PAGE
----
Best of British is the UK’s premier nostalgia magazine. Published since 1993, Best of British magazine is packed with stories and pictures guaranteed to bring the memories flooding back. Offering page after page of timeless reading, Best of British covers every aspect of life from the 1930s all the way through to today, recording the way it once was and demonstrating what makes Britain so special.
At the heart of the magazine is our Yesterday Remembered section, where we explore reader’s own recollections and memories of British life gone by. Add to this dedicated stories on everything from vintage transport to great Britons, from Christmas traditions to great days out, and you have the perfect mix. Other regulars include reader favourites such as Treasures in the Attic, 1940s Post, Postcard from… and of course our Puzzle Page and Crossword.
We hope you enjoy reading our magazine as much as we love compiling it. In the meantime here is this month’s letter from our Editor, Simon Stabler…
A Lotta Bottle
Changes in taste and improvements in technology have seen certain sights disappear from our streets. Central heating and refrigeration should have done away with door-to-door deliveries of coal and fish, but the other day I spotted a coalman unloading sacks from his flatbed truck, while a knock on the door from someone offering meat, fish and poultry (three things you should never buy on spec) broke my Sunday afternoon peace. Yet I can’t remember the last time I saw anybody delivering milk.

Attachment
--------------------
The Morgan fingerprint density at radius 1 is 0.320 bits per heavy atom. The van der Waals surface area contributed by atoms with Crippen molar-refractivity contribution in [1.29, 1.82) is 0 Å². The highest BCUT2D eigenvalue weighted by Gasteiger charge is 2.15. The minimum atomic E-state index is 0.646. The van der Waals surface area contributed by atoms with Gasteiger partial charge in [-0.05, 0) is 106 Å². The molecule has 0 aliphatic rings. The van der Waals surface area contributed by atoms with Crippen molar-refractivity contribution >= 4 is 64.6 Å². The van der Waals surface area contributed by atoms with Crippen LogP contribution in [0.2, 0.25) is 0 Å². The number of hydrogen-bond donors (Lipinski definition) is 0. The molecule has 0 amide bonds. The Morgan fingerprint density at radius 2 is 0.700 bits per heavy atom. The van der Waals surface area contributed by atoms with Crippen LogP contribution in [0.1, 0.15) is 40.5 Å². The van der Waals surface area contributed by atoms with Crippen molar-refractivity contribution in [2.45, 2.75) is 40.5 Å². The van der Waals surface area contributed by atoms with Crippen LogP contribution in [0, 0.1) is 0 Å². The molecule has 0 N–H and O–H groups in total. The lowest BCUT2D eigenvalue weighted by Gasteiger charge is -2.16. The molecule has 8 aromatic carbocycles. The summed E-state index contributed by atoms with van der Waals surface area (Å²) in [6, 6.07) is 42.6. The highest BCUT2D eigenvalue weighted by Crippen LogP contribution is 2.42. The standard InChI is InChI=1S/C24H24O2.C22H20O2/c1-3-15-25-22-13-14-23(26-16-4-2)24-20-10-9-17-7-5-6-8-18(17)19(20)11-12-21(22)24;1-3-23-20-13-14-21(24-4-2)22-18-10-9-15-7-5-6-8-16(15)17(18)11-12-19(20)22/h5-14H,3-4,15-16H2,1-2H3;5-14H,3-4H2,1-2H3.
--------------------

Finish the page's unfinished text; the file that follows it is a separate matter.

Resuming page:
Whatever the weather, and you’ll see from our cover story, hell and highwater, the milkman (or woman) shown on our cover was once a friendly face on our streets. Their decline is due to the convenience of supermarkets – an idea that rings hollow when braving the elements to pick up a pinta Gold Top from a shop miles away. Dairies were once at the forefront of technology: surely it wouldn’t be hard for them to cut out the middleman, courtesy of the internet?
If supermarkets are able to deliver a last-minute order, then it can’t be too difficult to set up a website offering nothing but milk and a few farm fresh essentials? However, the cashless culture of online shopping means that we have seen the last of those ‘magic wallets’ that milkmen used to carry.
Talking of technological innovation, our Postcard From… series visits Bedford, which is again the home of British airship development. Staying airborne, Frank Whittle, a developer of the turbojet engine is one of the individuals we are profiling this issue, and we also celebrate Sir John Betjeman’s muse, Miss Joan Hunter Dunn, original green fingers Percy Thrower, and George ‘Arthur Daley’ Cole in advance of his 90th birthday – let’s hope ‘er indoors has baked ‘im a cake.
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